In North Carolina, Duke Energy is storing 130 million tons of coal ash at 32 sites at 14 power plants. The state law requires Duke to safely move all of it by 2029, and from four leaking ash ponds by 2019. Where is Duke planning to put the toxic ash? Not surprisingly, in a low-income community of color in Lee County, NC.
Local resident Donna Bray said, “Duke is hitting the poorest rural neighborhoods, where they think people won’t be able to fight back against a big corporation. I’m worried about contamination of the vegetable garden that provides half the family’s food.
Duke might think they can dump in Lee County because it’s not seen as wealthy or powerful, but residents are getting organized. “This community is not willing to stand by and be dumped on — it’s a toxic mess, and we don’t want it,” said Therese Vick of the Blue Ridge Environmental Defense League, which has organized hundreds of residents opposed to Duke’s plan.
The United States uses coal to generate 30 percent of its electricity. A typical power plant produces more than 125,000 tons of coal ash—the byproduct of burning coal—every year. Earthjustice estimates there are more than 1,400 coal ash sites in the United States and at least 200 of them are “known to have contaminated water sources.”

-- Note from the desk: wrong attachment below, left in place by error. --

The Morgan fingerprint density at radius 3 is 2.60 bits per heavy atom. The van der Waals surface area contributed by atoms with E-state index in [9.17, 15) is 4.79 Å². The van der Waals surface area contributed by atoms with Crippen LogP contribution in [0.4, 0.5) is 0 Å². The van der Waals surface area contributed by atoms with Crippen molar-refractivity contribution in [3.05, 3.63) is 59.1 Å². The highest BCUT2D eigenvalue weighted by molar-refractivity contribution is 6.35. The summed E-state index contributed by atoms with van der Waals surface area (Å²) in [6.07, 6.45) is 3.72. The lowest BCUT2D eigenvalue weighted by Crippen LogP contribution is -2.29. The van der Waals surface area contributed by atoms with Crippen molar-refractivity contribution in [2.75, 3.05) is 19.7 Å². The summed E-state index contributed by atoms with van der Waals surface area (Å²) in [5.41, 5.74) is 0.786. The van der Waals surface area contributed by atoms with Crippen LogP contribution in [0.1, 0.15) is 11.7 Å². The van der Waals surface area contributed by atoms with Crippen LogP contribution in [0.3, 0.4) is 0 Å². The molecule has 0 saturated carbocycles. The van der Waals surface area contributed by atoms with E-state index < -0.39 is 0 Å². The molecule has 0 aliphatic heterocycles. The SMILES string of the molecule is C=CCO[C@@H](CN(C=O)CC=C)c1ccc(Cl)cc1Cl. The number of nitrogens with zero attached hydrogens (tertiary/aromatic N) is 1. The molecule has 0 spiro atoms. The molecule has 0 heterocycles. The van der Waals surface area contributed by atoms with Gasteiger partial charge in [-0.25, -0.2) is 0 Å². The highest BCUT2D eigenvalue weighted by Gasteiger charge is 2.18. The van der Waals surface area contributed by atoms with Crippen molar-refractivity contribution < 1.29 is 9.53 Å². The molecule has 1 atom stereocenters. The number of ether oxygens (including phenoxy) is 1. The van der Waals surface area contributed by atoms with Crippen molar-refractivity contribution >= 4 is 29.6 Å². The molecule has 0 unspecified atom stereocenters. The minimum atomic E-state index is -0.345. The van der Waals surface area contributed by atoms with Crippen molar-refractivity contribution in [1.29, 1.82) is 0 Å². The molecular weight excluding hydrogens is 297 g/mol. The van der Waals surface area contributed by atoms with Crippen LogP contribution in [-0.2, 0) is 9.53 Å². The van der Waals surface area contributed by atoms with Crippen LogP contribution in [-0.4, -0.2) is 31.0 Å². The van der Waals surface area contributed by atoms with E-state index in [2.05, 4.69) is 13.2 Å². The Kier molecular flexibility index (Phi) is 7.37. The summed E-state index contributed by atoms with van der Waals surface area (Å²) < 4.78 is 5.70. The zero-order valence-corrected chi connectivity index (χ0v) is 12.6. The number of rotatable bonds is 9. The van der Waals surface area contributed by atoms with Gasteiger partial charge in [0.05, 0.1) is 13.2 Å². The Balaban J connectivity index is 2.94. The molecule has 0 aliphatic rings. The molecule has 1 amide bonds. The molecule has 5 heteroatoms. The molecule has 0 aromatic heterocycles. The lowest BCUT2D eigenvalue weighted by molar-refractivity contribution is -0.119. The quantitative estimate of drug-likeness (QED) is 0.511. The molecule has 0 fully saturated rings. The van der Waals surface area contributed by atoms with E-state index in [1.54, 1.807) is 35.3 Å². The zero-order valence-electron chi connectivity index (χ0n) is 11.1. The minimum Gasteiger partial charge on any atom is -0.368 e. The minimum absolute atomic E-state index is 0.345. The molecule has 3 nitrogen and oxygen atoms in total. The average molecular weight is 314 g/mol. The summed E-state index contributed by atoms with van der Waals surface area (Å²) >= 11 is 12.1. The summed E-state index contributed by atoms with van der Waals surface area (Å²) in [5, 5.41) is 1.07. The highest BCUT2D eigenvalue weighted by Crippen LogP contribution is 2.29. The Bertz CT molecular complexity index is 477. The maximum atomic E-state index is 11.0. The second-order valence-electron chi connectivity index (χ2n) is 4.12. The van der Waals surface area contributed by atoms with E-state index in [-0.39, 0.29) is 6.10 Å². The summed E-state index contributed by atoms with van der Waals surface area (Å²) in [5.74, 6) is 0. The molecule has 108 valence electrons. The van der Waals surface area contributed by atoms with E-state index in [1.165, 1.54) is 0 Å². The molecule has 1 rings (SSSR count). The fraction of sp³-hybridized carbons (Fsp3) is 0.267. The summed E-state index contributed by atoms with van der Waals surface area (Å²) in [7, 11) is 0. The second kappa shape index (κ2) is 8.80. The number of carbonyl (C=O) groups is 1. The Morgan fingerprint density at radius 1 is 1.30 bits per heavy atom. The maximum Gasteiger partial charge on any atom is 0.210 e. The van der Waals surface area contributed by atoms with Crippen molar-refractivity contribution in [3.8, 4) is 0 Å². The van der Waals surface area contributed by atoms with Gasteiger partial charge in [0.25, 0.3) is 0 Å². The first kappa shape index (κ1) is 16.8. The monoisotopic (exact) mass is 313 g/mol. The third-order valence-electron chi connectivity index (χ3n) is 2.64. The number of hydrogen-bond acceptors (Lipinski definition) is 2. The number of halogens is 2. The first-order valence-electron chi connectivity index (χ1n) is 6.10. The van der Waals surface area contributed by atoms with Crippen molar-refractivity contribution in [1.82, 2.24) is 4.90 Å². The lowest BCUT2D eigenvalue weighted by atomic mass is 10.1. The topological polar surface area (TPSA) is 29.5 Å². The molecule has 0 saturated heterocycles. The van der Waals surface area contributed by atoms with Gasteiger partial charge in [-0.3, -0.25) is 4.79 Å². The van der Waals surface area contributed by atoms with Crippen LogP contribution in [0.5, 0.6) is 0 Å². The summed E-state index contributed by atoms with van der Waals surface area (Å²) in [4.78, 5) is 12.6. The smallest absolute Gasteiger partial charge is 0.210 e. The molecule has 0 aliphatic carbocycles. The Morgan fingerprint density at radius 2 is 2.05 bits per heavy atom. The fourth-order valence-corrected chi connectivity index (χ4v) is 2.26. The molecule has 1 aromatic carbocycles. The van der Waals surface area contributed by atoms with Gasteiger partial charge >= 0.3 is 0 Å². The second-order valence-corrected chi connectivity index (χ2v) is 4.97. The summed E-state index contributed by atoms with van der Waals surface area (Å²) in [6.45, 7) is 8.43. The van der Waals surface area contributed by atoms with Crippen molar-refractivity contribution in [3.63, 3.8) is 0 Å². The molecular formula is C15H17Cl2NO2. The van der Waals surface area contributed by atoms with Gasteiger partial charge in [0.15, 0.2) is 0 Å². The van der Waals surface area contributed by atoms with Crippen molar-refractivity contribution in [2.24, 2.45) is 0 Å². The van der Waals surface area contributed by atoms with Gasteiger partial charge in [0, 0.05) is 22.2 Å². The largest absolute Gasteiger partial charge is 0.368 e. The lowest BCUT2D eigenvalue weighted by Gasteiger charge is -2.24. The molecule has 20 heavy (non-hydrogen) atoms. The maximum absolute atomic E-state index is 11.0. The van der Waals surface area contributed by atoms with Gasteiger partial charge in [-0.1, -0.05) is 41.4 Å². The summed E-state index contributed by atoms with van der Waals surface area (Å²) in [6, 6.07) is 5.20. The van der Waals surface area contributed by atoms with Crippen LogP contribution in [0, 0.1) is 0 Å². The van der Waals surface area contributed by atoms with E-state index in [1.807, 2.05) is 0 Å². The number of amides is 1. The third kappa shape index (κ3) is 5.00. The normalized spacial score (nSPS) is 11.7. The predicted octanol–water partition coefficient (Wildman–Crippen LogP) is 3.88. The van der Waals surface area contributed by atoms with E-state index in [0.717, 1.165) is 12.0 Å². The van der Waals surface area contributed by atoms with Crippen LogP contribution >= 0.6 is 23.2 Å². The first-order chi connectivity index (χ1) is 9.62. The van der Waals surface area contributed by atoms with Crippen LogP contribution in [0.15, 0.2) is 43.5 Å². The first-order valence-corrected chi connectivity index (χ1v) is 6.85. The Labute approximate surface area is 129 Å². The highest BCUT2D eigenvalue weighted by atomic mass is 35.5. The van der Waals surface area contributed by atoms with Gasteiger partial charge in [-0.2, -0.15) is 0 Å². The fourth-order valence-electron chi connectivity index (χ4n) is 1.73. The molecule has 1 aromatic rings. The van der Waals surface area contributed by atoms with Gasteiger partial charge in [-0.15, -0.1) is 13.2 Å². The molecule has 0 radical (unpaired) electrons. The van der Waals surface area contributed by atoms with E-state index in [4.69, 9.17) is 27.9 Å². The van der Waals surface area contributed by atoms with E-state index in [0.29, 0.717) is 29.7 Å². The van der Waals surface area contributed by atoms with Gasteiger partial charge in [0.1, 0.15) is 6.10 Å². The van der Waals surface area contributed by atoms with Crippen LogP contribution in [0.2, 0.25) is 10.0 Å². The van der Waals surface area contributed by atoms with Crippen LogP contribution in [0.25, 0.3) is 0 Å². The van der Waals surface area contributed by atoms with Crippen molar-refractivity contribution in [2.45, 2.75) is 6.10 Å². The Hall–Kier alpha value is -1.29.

For decades, power companies dumped this toxic waste, which can contain toxic metals such as arsenic and mercury, into unlined ponds that had the potential to leak and contaminate the drinking water of nearby communities.
Unfortunately, the Environmental Protection Agency recently announced it will scrap Obama-era rules governing coal ash disposal. The Obama administration finalized regulations in 2015 that imposed new standards on coal-ash disposal sites, in part by increasing inspections and monitoring and requiring measures such as liners in new waste pits to prevent leaks that might threaten nearby drinking water supplies.
The changes Pruitt is making would provide companies with annual compliance cost savings of up to $100 million, but environmentalists warn that doing away with the regulations risks poisoning clean drinking water for millions of Americans and pollute already-endangered ecosystems.
The changes would extend how long the over 400 coal-fired power plants across the country can maintain unlined coal ash ponds and allow states to determine how frequently they would test disposal sites for groundwater contamination.
Bottom line, energy corporations save $100 million and it place over 1.5 million children who live near coal ash disposal sites across the country, an increase risk of developing learning disabilities, asthma, cancer or born with birth defects.
If you are interested in making comments to Trump’s plan to scrap the coal ash rules click this link.
By Sharon Franklin. Victoria St. Martin, reporter for Inside Climate News, recently reported on a poll concerning people of color and climate change. The results